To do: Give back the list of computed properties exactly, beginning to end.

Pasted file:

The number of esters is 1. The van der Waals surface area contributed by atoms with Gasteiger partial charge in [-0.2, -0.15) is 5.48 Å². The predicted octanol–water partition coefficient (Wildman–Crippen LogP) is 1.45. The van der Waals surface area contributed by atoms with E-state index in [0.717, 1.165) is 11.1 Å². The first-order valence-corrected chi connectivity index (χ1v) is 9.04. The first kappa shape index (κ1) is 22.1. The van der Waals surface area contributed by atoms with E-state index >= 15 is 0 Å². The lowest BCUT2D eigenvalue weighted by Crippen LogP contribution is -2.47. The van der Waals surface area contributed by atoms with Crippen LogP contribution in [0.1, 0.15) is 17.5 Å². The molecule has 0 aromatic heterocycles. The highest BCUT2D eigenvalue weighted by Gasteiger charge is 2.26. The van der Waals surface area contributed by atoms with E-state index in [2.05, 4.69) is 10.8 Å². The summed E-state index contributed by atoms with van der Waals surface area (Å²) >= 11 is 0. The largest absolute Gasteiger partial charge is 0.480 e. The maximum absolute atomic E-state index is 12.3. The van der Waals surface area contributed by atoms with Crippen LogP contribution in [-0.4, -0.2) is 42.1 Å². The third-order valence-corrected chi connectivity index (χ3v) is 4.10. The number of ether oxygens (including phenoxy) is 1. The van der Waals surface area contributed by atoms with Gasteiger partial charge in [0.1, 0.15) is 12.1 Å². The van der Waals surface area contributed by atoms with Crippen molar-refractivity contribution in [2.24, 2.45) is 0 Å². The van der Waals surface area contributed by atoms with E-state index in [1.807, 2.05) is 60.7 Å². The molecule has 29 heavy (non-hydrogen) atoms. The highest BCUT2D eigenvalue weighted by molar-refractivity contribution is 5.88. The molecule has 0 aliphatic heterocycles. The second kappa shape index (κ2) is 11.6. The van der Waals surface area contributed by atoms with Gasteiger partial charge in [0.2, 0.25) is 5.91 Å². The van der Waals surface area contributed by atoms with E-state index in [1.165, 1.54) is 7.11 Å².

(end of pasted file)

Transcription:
The number of esters is 1. The van der Waals surface area contributed by atoms with Gasteiger partial charge in [-0.2, -0.15) is 5.48 Å². The predicted octanol–water partition coefficient (Wildman–Crippen LogP) is 1.45. The van der Waals surface area contributed by atoms with E-state index in [0.717, 1.165) is 11.1 Å². The first-order valence-corrected chi connectivity index (χ1v) is 9.04. The first kappa shape index (κ1) is 22.1. The van der Waals surface area contributed by atoms with E-state index >= 15 is 0 Å². The lowest BCUT2D eigenvalue weighted by Crippen LogP contribution is -2.47. The van der Waals surface area contributed by atoms with Crippen LogP contribution in [0.1, 0.15) is 17.5 Å². The molecule has 0 aromatic heterocycles. The highest BCUT2D eigenvalue weighted by Gasteiger charge is 2.26. The van der Waals surface area contributed by atoms with E-state index in [2.05, 4.69) is 10.8 Å². The summed E-state index contributed by atoms with van der Waals surface area (Å²) >= 11 is 0. The largest absolute Gasteiger partial charge is 0.480 e. The maximum absolute atomic E-state index is 12.3. The van der Waals surface area contributed by atoms with Crippen LogP contribution in [-0.4, -0.2) is 42.1 Å². The third-order valence-corrected chi connectivity index (χ3v) is 4.10. The number of ether oxygens (including phenoxy) is 1. The van der Waals surface area contributed by atoms with Gasteiger partial charge in [0.1, 0.15) is 12.1 Å². The van der Waals surface area contributed by atoms with Crippen molar-refractivity contribution in [2.24, 2.45) is 0 Å². The van der Waals surface area contributed by atoms with E-state index in [1.807, 2.05) is 60.7 Å². The molecule has 29 heavy (non-hydrogen) atoms. The highest BCUT2D eigenvalue weighted by molar-refractivity contribution is 5.88. The molecule has 0 aliphatic heterocycles. The second kappa shape index (κ2) is 11.6. The van der Waals surface area contributed by atoms with Gasteiger partial charge in [0.2, 0.25) is 5.91 Å². The van der Waals surface area contributed by atoms with E-state index in [1.165, 1.54) is 7.11 Å².